All Kentucky children should be vaccinated before the new school year.
Not only is it a good idea to help protect kids from illness, it’s also state law.
For years, controversy swirled nationally around vaccinations, with some parents thinking the injections were the cause of such things as autism.
But views have apparently shifted after a virulent outbreak of measles earlier this year that resulted from an infected traveler to Disneyland, who impacted mostly unvaccinated people.
So far this year, nearly 200 people have contracted measles. In 2014, there were more than 600 cases, a sharp increase from the less than 200 the year before, according to the Centers for Disease Control and Prevention.
A University of Michigan poll released this month shows 34 percent of parents think vaccines have more benefit than they did one year ago; 25 percent of parents believe vaccines are safer than they were a year ago; and 35 percent of parents report more support for day care and school vaccine requirements than a year ago.
So with schools about to start in a month, we encourage parents in Bowling Green and surrounding counties to get their kids vaccinated.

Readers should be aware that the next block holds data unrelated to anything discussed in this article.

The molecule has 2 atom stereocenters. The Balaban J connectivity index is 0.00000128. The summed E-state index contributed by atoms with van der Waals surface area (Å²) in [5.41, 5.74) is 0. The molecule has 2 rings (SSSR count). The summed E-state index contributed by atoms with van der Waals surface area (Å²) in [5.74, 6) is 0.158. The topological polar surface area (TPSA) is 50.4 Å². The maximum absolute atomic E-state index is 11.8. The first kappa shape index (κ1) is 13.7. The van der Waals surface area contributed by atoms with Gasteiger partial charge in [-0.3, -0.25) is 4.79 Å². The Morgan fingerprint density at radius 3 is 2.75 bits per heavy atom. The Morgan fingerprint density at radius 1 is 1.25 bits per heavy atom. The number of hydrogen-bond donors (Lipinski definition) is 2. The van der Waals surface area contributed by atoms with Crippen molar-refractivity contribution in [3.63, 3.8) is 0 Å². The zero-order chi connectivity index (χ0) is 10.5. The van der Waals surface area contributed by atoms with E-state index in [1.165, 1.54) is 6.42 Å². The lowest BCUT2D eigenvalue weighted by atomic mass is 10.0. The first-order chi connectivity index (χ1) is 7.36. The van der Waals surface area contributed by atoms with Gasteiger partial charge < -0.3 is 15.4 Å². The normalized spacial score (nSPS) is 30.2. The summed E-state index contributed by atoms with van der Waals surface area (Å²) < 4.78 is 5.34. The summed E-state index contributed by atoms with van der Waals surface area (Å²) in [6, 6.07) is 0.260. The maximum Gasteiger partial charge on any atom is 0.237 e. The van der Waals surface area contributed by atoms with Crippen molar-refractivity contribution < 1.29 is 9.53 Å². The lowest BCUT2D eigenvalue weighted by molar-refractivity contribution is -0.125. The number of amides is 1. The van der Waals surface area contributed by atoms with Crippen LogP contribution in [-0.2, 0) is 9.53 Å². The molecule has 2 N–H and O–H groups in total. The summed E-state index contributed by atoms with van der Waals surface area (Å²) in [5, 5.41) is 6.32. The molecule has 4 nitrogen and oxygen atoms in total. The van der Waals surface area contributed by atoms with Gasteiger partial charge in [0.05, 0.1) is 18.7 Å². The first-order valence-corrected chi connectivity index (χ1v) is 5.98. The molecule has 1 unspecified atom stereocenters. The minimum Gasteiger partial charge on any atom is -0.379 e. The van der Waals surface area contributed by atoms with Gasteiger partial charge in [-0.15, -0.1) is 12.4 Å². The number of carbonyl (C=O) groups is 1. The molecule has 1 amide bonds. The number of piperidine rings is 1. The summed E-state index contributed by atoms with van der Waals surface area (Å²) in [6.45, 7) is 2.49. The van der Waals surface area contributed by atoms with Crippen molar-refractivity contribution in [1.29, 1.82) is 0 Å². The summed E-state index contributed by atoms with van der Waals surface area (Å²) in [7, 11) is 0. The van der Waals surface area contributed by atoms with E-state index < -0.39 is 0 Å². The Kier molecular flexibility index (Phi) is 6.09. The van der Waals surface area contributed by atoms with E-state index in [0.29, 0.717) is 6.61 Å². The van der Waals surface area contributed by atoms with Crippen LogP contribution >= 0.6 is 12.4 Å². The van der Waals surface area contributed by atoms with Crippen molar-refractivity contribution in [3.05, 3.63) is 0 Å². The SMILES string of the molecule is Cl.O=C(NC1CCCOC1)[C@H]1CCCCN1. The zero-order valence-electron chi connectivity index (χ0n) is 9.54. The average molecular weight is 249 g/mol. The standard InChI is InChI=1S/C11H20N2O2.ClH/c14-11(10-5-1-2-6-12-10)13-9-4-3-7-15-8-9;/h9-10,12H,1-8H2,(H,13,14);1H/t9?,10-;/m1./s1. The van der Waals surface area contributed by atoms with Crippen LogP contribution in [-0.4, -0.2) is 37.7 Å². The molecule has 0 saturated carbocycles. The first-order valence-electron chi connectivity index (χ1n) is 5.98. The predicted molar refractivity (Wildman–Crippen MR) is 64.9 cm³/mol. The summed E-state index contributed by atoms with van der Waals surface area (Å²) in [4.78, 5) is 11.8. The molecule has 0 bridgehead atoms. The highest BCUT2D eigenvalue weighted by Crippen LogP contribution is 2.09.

Before kindergarten, kids need immunizations, a school physical, a vision exam and a dental exam. Children entering kindergarten receive the Dtap for diphtheria, tetanus and pertussis; a measles-mumps-ruebella vaccine; and a chicken pox vaccine. Children entering sixth grade receive a Tdap booster vaccine for tetanus, diphtheria and pertussis; a meningitis vaccine and a second chicken pox vaccine.
It also is a good idea to have children’s height and weight checked and for them to have a physical exam.
There are several places in town parents can take kids to have them vaccinated and where they can get get physicals.
Parents can get their kids vaccinated at their pediatrician or family physician or they can take kids to one of the health departments in Bowling Green and surrounding counties. People here can take their kids to the Warren County Health Department at 1109 State St. on July 22. This will not be the only day shots and physicals will be provided, but those affiliated with the clinic urge parents to bring their kids in well before school starts and not wait until the last minute to get kids vaccinated.
That is sound advice, whether they are going to the health department or to their family doctor.
Obviously, this isn’t something kids look forward to doing. Who can blame them?
But it’s something that must be done for them to begin school.
All parents want their kids to be healthy, and while that will not always be the case, getting children vaccinated before the school year is a step in adding extra insurance that their children won’t get sick nearly as often.
The beginning of school will be here before you know it, so please take your kids and get the necessary vaccinations they need for their own well being and for the well being of their classmates.
The Daily News, Bowling Green